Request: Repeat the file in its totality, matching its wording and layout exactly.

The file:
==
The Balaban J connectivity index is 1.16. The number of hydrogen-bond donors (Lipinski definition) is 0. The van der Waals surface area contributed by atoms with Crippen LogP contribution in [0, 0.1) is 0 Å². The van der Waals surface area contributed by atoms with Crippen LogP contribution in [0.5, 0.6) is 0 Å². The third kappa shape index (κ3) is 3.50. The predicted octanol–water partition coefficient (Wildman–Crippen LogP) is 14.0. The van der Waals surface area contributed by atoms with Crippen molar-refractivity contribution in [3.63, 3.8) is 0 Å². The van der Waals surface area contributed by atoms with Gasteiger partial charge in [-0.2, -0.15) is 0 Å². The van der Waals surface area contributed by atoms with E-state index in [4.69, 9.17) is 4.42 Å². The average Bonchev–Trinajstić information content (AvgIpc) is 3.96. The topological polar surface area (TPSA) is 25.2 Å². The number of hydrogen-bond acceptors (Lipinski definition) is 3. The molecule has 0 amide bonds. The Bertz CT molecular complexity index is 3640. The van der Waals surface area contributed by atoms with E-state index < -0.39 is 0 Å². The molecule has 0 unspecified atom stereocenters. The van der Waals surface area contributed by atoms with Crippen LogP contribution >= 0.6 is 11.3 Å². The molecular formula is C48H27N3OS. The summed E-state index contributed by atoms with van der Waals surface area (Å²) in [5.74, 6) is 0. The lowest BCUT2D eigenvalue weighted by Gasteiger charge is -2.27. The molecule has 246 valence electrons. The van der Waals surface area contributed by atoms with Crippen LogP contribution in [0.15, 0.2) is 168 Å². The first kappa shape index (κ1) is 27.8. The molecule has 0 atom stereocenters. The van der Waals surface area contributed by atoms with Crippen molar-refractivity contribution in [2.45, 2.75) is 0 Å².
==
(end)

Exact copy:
The Balaban J connectivity index is 1.16. The number of hydrogen-bond donors (Lipinski definition) is 0. The van der Waals surface area contributed by atoms with Crippen LogP contribution in [0, 0.1) is 0 Å². The van der Waals surface area contributed by atoms with Crippen LogP contribution in [0.5, 0.6) is 0 Å². The third kappa shape index (κ3) is 3.50. The predicted octanol–water partition coefficient (Wildman–Crippen LogP) is 14.0. The van der Waals surface area contributed by atoms with Crippen molar-refractivity contribution in [3.63, 3.8) is 0 Å². The van der Waals surface area contributed by atoms with Gasteiger partial charge in [-0.2, -0.15) is 0 Å². The van der Waals surface area contributed by atoms with E-state index in [4.69, 9.17) is 4.42 Å². The average Bonchev–Trinajstić information content (AvgIpc) is 3.96. The topological polar surface area (TPSA) is 25.2 Å². The number of hydrogen-bond acceptors (Lipinski definition) is 3. The molecule has 0 amide bonds. The Bertz CT molecular complexity index is 3640. The van der Waals surface area contributed by atoms with E-state index < -0.39 is 0 Å². The molecule has 0 unspecified atom stereocenters. The van der Waals surface area contributed by atoms with Crippen LogP contribution >= 0.6 is 11.3 Å². The molecular formula is C48H27N3OS. The summed E-state index contributed by atoms with van der Waals surface area (Å²) in [5.74, 6) is 0. The lowest BCUT2D eigenvalue weighted by Gasteiger charge is -2.27. The molecule has 246 valence electrons. The van der Waals surface area contributed by atoms with Crippen LogP contribution in [0.15, 0.2) is 168 Å². The first kappa shape index (κ1) is 27.8. The molecule has 0 atom stereocenters. The van der Waals surface area contributed by atoms with Crippen molar-refractivity contribution in [2.45, 2.75) is 0 Å².